During the first week of each course, I now ask my students to consider any “fork in the road” they MAY encounter during the semester. This could be transportation concerns, financial hardships, loss of childcare, assumed difficulty with the academic rigor of the course, etc.  I then ask the students to work through The Wise Choice Process making a plan for addressing their circumstance – in advance! As part of that plan, they are provided with a copy of all available students services and are asked to include at least one student service they could utilize to aid in their situation.

Note: the purpose of this activity is to encourage the students to make a plan for how they will respond in advance of the hardship actually occurring. I have found when a student has a plan for how to deal with a possible “fork in the road” in advance, they are less likely to be thrown off course when the circumstance happens, then if they had made no plan at all. Additionally, is a circumstance does cause the student to get off course, they generally stay off course for a shorter period of time.

Understanding Student Motivation

When I first landed in teaching more years ago than I care to admit, I believed that it was my responsibility as an instructor to motivate my students to be successful. It didn’t matter whether they were the star football player, dreading writing an essay in English Composition I, or a GED student who had a poor, prior educational experience. I believed their success had more to do with my teaching and the classroom atmosphere I created than with their efforts. After all, if I did my job, the students should want to do their best…right? Well, not always!

This mindset, though heartfelt and well meant, was naive at best. As you can image, there have now been many times, when despite my best efforts, students failed a test, a course, or even stopped persisting altogether. After all, we have probably all heard the cliche, “You can lead a horse to water, but you can’t make them drink.”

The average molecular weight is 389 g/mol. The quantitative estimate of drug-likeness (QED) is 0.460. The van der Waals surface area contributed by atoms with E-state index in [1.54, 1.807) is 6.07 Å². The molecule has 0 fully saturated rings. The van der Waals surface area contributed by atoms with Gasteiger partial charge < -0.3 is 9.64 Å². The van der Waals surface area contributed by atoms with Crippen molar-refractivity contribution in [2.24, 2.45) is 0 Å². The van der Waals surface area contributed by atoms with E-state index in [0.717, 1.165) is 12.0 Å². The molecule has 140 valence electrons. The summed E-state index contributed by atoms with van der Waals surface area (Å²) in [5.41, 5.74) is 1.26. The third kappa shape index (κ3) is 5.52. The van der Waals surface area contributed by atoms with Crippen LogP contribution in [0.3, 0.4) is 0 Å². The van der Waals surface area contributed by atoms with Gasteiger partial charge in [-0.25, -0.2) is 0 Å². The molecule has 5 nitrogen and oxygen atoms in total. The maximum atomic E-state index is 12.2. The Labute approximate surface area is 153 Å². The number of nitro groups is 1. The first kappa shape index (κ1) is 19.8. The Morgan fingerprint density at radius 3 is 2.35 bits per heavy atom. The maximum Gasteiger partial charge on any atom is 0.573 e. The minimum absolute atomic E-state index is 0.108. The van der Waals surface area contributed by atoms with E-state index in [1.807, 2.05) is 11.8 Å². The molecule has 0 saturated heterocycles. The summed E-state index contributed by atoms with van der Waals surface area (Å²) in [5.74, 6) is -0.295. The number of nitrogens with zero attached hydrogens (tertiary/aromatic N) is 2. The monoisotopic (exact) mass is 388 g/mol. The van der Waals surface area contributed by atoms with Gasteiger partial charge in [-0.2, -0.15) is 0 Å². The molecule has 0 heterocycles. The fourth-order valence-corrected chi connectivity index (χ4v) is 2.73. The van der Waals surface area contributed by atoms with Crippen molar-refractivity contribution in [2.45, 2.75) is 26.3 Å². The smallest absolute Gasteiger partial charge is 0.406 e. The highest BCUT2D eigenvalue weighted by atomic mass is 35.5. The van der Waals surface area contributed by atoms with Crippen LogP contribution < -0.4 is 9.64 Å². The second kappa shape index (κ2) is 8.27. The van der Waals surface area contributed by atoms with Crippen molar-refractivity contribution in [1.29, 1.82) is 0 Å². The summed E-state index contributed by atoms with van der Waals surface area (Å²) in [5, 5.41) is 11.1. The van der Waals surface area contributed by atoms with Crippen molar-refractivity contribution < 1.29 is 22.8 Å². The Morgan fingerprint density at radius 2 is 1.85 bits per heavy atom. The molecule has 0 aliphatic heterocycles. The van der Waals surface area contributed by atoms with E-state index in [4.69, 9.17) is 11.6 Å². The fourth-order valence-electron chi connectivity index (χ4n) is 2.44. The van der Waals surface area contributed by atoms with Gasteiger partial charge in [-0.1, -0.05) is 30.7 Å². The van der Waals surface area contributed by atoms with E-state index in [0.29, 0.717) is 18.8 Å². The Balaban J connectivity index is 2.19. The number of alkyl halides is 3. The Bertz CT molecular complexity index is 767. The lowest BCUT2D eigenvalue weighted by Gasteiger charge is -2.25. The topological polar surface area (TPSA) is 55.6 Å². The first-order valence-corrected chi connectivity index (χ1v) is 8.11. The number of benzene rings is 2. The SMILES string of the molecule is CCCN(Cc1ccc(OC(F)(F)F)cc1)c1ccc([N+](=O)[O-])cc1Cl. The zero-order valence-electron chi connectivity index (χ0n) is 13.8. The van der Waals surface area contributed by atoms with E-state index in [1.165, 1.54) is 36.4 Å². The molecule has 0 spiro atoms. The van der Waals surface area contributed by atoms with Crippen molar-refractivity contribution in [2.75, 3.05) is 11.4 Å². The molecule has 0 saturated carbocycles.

It wasn’t until I was introduced to the concept of On Course that I began to understand more about student motivation. In his text, On Course Strategies for Creating Success in College and Life, Skip Downing defined motivation with the formula V x E = M. “In this formula, “V” stands for value…”E” stands for expectation…In a nutshell, the V x E = M formula says that you level of motivation in college is determined by multiplying your value score by your exception score.” In other words, the more a student values their education and expects to do well, the higher their motivation will be.

Yet, I have found that it does not always follow that a student who has a high degree of motivation will be successful. Why?

Several years ago, a team member and I began discussion our observations on this topic. We noticed that many students came to NWTC very motivated. They valued their educational opportunity; they even expected to do well. By all accounts, the student appeared like they will be successful. However, several weeks into their course of study, they would stop persisting, and if they did return, they would not do so for weeks or often months. When students did return, we usually found that they had encountered a substantial “fork in the road,” that had thrown them off their projected course. (If you think of a student’s educational experience as a race course, then this experience was a very high, seemingly insurmountable hurdle.)